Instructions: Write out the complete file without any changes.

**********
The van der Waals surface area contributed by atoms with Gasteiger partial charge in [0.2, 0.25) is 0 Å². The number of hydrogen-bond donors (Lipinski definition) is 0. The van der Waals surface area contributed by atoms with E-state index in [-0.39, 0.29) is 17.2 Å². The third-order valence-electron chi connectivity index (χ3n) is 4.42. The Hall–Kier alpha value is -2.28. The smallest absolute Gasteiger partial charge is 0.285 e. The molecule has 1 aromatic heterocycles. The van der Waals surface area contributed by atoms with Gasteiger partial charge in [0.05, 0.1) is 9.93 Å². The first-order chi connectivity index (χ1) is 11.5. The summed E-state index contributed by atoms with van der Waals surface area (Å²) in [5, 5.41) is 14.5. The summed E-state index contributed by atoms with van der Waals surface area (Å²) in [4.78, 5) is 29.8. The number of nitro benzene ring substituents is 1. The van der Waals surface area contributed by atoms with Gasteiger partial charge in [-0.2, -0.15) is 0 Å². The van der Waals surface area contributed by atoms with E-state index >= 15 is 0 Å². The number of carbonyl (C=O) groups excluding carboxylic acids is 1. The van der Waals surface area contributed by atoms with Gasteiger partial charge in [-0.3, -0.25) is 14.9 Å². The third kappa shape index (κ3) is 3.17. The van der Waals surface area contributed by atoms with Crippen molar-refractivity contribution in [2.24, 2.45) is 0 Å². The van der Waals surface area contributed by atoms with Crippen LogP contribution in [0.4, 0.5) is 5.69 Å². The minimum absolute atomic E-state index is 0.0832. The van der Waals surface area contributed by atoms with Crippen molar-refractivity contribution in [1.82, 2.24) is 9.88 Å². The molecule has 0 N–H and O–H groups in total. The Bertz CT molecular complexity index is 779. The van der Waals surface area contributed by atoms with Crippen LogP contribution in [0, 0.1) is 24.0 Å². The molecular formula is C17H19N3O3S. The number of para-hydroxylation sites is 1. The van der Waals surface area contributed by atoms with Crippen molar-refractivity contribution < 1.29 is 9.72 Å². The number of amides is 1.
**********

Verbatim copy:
The van der Waals surface area contributed by atoms with Gasteiger partial charge in [0.2, 0.25) is 0 Å². The number of hydrogen-bond donors (Lipinski definition) is 0. The van der Waals surface area contributed by atoms with E-state index in [-0.39, 0.29) is 17.2 Å². The third-order valence-electron chi connectivity index (χ3n) is 4.42. The Hall–Kier alpha value is -2.28. The smallest absolute Gasteiger partial charge is 0.285 e. The molecule has 1 aromatic heterocycles. The van der Waals surface area contributed by atoms with Gasteiger partial charge in [0.05, 0.1) is 9.93 Å². The first-order chi connectivity index (χ1) is 11.5. The summed E-state index contributed by atoms with van der Waals surface area (Å²) in [5, 5.41) is 14.5. The summed E-state index contributed by atoms with van der Waals surface area (Å²) in [4.78, 5) is 29.8. The number of nitro benzene ring substituents is 1. The van der Waals surface area contributed by atoms with Gasteiger partial charge in [-0.2, -0.15) is 0 Å². The van der Waals surface area contributed by atoms with E-state index >= 15 is 0 Å². The number of carbonyl (C=O) groups excluding carboxylic acids is 1. The van der Waals surface area contributed by atoms with Gasteiger partial charge in [-0.3, -0.25) is 14.9 Å². The third kappa shape index (κ3) is 3.17. The van der Waals surface area contributed by atoms with Crippen molar-refractivity contribution in [2.24, 2.45) is 0 Å². The van der Waals surface area contributed by atoms with Crippen LogP contribution in [0.4, 0.5) is 5.69 Å². The minimum absolute atomic E-state index is 0.0832. The van der Waals surface area contributed by atoms with Crippen molar-refractivity contribution in [1.82, 2.24) is 9.88 Å². The molecule has 0 N–H and O–H groups in total. The Bertz CT molecular complexity index is 779. The van der Waals surface area contributed by atoms with Crippen LogP contribution in [0, 0.1) is 24.0 Å². The molecular formula is C17H19N3O3S. The number of para-hydroxylation sites is 1. The van der Waals surface area contributed by atoms with Crippen molar-refractivity contribution < 1.29 is 9.72 Å². The number of amides is 1.